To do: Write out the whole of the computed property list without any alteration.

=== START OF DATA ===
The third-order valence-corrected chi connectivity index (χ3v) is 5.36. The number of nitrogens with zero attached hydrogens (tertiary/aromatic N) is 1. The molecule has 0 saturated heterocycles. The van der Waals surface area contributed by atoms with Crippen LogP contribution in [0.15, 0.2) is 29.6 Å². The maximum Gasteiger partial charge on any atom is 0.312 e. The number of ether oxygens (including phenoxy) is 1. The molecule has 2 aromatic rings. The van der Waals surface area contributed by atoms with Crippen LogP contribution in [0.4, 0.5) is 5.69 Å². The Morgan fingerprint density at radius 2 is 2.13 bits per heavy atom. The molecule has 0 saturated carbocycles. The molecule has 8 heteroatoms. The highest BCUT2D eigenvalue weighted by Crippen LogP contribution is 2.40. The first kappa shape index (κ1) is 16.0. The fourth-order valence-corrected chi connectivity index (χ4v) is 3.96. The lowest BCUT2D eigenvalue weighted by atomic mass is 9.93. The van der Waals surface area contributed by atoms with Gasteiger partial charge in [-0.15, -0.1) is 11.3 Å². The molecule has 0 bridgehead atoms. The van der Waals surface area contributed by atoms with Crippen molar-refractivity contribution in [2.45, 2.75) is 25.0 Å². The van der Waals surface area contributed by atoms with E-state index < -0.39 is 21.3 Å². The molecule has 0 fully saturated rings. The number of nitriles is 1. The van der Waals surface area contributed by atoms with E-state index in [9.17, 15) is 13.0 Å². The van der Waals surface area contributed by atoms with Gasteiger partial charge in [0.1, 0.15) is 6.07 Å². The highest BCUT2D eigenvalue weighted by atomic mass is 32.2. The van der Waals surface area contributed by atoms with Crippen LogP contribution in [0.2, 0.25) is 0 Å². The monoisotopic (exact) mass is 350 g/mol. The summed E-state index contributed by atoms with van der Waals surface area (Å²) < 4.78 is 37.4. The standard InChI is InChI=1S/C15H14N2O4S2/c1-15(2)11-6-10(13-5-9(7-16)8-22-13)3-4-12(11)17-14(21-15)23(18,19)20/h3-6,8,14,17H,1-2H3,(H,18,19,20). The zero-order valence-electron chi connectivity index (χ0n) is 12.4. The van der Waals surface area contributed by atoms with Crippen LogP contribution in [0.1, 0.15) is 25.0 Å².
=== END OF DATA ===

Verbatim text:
The third-order valence-corrected chi connectivity index (χ3v) is 5.36. The number of nitrogens with zero attached hydrogens (tertiary/aromatic N) is 1. The molecule has 0 saturated heterocycles. The van der Waals surface area contributed by atoms with Crippen LogP contribution in [0.15, 0.2) is 29.6 Å². The maximum Gasteiger partial charge on any atom is 0.312 e. The number of ether oxygens (including phenoxy) is 1. The molecule has 2 aromatic rings. The van der Waals surface area contributed by atoms with Crippen LogP contribution in [0.4, 0.5) is 5.69 Å². The Morgan fingerprint density at radius 2 is 2.13 bits per heavy atom. The molecule has 0 saturated carbocycles. The molecule has 8 heteroatoms. The highest BCUT2D eigenvalue weighted by Crippen LogP contribution is 2.40. The first kappa shape index (κ1) is 16.0. The fourth-order valence-corrected chi connectivity index (χ4v) is 3.96. The lowest BCUT2D eigenvalue weighted by atomic mass is 9.93. The van der Waals surface area contributed by atoms with Gasteiger partial charge in [-0.15, -0.1) is 11.3 Å². The molecule has 0 bridgehead atoms. The van der Waals surface area contributed by atoms with Crippen molar-refractivity contribution in [2.45, 2.75) is 25.0 Å². The van der Waals surface area contributed by atoms with E-state index < -0.39 is 21.3 Å². The molecule has 0 fully saturated rings. The number of nitriles is 1. The van der Waals surface area contributed by atoms with E-state index in [9.17, 15) is 13.0 Å². The van der Waals surface area contributed by atoms with Gasteiger partial charge in [0.1, 0.15) is 6.07 Å². The highest BCUT2D eigenvalue weighted by atomic mass is 32.2. The van der Waals surface area contributed by atoms with Crippen LogP contribution in [0.2, 0.25) is 0 Å². The monoisotopic (exact) mass is 350 g/mol. The summed E-state index contributed by atoms with van der Waals surface area (Å²) < 4.78 is 37.4. The standard InChI is InChI=1S/C15H14N2O4S2/c1-15(2)11-6-10(13-5-9(7-16)8-22-13)3-4-12(11)17-14(21-15)23(18,19)20/h3-6,8,14,17H,1-2H3,(H,18,19,20). The zero-order valence-electron chi connectivity index (χ0n) is 12.4. The van der Waals surface area contributed by atoms with Crippen LogP contribution in [0.1, 0.15) is 25.0 Å².